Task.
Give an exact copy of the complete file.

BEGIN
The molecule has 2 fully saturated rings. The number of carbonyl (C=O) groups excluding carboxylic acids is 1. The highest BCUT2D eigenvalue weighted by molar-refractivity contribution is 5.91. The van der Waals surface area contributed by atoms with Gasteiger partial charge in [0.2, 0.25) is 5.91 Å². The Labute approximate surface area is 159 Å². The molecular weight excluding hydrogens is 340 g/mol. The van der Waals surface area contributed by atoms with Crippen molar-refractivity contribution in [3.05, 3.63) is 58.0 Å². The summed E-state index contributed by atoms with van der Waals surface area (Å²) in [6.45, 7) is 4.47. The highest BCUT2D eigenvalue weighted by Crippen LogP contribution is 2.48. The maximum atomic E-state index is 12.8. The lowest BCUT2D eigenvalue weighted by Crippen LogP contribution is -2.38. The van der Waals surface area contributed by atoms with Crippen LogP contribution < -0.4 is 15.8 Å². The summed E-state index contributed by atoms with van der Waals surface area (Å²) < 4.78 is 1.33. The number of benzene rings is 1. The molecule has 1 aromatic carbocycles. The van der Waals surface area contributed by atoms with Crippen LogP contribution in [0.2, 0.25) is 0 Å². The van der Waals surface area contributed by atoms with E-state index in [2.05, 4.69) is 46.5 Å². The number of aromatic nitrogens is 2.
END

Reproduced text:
The molecule has 2 fully saturated rings. The number of carbonyl (C=O) groups excluding carboxylic acids is 1. The highest BCUT2D eigenvalue weighted by molar-refractivity contribution is 5.91. The van der Waals surface area contributed by atoms with Gasteiger partial charge in [0.2, 0.25) is 5.91 Å². The Labute approximate surface area is 159 Å². The molecular weight excluding hydrogens is 340 g/mol. The van der Waals surface area contributed by atoms with Crippen molar-refractivity contribution in [3.05, 3.63) is 58.0 Å². The summed E-state index contributed by atoms with van der Waals surface area (Å²) in [6.45, 7) is 4.47. The highest BCUT2D eigenvalue weighted by Crippen LogP contribution is 2.48. The maximum atomic E-state index is 12.8. The lowest BCUT2D eigenvalue weighted by Crippen LogP contribution is -2.38. The van der Waals surface area contributed by atoms with Crippen LogP contribution < -0.4 is 15.8 Å². The summed E-state index contributed by atoms with van der Waals surface area (Å²) < 4.78 is 1.33. The number of benzene rings is 1. The molecule has 1 aromatic carbocycles. The van der Waals surface area contributed by atoms with Crippen LogP contribution in [0.2, 0.25) is 0 Å². The van der Waals surface area contributed by atoms with E-state index in [2.05, 4.69) is 46.5 Å². The number of aromatic nitrogens is 2.